Ethical Issue: The study was approved by the scientific and ethical committee of Sahai Hospital and Research Centre, Jaipur, Rajasthan. Methodology: All patients underwent a targeted ocular and systemic history taking. Patients with < = 10 days duration of attack were included. (Patients were divided in two groups: Group A less than equal to 5 days duration; group B 6-10 days duration; to assess the correlation between visual acuity and duration of attack). All patients initially received IOP lowering treatment to achieve IOP below 25 mmHg followed by phaco-emulsification with posterior chamber intraocular lens (PCIOL) insertion under topical anaesthesia (TA) by single surgeon at our centre within 3 days of presentation to our clinic. All glaucoma medications were stopped after cataract extraction. Patients were followed up on day 1, day 5, 1 month, 3 months and 6 months postoperatively and were subjected to the following examinations: Best corrected visual acuity (BCVA) by Snellen chart on each visit and converted to Logarithm of Minimal Angle of Resolution (LogMAR) units for statistical analysis. IOP measured with Goldman applanation tonometry on each visit, angle measured by gonioscopy at 3 months post attack done by single examiner, Optical coherence tomography was used to measure RNFL thickness.

RESULTS

Total 25 patients were included in the study with mean age of presentation being 67.68±6.23 years and mean duration of attack was 5.00±2.64 days. Out of 25 patients 16 were females and 9 were males. (F: M=1.77:1). The presenting IOP was 40.12± 8.06 mmHg. The postoperative IOP at 6 months was 13.92 ± 2.41 mmHg without any glaucoma medication. All cases had an open trabecular-iris angle configuration on gonioscopy.

Mean VA at presentation was light perception (PL) which improved to 0.42±0.23 at final follow up. Our patients had a final mean BCVA of 0.32±0.14 in group of patients when duration of attack was less than equals to 5 days (group A) and 0.58±0.26 in group of patients when duration of attack was more than 5 days but less than 10 days (group B) (p<0.006). In group A 86.66% (n=13) had VA of 6/12 or better at final follow up, while in group B patient 40% (n=4) had VA of 6/12 or better At 3 months post attack, there was no significant difference between the average RNFL of the eye with phacomorphic angle closure (105.77 ± 13.538?m) and the contralateral eyes (101.71 ± 9.15 ?m) (p = 0.102). Analyses of each of the individual quadrants again showed no difference between the two eyes (all p > 0.05).

However, at 6 months post attack, the average RNFL of the phacomorphic eye had progressive thinning from 105.77 ± 13.38 ?m at 3 months to 97.12 ± 12.32 ?m at 6months (p < 0.001). Quadrant analyses showed significant thinning in the superior (127.52 ± 13.53 to 113.08 ± 13.77 ?m, p =<0.001) and inferior quadrants (129.08 ± 18.98 to 112.40 ± 16.62 ?m, p = 0.001) but there was no significant progressive thinning in the nasal (p = 0.161) or temporal (p = 0.161) quadrants (Tables 1, 2,3,4).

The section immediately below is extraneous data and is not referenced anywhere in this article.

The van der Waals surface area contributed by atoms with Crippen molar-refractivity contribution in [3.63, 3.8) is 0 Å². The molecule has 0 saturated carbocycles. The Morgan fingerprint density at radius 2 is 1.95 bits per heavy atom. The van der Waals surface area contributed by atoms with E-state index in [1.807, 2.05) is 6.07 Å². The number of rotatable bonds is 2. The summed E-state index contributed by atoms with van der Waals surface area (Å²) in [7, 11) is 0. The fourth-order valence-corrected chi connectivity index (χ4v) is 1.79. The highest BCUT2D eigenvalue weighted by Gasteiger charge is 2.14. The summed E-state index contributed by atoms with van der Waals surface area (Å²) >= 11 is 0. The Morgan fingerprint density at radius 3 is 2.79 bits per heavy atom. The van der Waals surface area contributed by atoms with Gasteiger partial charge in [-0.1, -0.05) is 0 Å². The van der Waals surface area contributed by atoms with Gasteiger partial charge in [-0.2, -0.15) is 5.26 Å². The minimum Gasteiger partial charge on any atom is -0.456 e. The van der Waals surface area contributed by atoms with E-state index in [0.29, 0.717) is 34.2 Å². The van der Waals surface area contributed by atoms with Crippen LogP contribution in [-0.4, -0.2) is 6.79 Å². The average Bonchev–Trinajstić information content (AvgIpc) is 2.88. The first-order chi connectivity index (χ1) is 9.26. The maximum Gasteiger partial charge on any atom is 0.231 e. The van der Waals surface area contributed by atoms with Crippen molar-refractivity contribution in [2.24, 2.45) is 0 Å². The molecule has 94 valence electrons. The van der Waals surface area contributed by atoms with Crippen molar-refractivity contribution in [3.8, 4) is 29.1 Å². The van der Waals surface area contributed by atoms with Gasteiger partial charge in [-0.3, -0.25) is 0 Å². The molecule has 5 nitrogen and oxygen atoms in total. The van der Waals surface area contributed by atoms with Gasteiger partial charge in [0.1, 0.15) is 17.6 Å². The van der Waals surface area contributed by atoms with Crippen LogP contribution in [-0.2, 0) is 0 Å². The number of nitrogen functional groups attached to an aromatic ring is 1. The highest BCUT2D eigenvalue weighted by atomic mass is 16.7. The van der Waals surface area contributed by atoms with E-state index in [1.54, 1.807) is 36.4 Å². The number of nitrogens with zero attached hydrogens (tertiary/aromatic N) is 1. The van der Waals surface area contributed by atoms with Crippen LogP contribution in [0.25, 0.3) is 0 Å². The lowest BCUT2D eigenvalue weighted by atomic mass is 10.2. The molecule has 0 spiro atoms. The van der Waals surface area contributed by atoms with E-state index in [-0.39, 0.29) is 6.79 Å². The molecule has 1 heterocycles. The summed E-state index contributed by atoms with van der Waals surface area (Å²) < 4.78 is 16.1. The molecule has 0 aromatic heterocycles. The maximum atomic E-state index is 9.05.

Table 1 Table 1: OCT RNFL 3 month (PE vs CE)
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Table 2 Table 2: OCT RNFL 6 month (PE vs CE)
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Table 3 Table 3: OCT RNLF PE at 3 month vs 6 months
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Table 4 Table 4: OCT RNLF CE at 3 month vs 6 months
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Figure 1 Figure 1: OCT RNFL at 3 Month
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Figure 2 Figure 2: OCT RNFL at 6 Month
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Figure 3 Figure 3: OCT RNFL at 3 months
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Figure 4 Figure 4: OCT RNFL at 6 months
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DISCUSSION

Phacomorphic glaucoma combines two of the most common causes of visual impairment in the elderly[18] and the reversibility of this acute condition makes it a worthwhile topic of study. To the best of our knowledge this study is first from Indian population evaluating OCT RNFL changes, post phacoemulsification after an acute episode of phacomorphic angle closure.

In our study mean age of presentation was 67.68±6.23 years with female preponderance (Female to male ratio of 1.77:1) may be due to socioeconomic constraints. It was consistent with other studies.[1,3,4,17,13] with increasing age more mature cataracts develop and age is also a risk factor for primary angle-closure glaucoma, hence these patients at increased risk from having narrow angles.

Mean duration of attack was 5.00?2.64 days. The major reasons for late presentation were no escort, poverty, fear of surgery, lack of awareness multiple medical co-morbidities. Various studies have associated poor visual outcomes with a longer duration of phacomorphic attack.[6,12,13] We found that 68 % of our patients had final visual acuity of 6/12 or better but that a glaucomatous process for more than 5 days was associated with poorer visual outcome.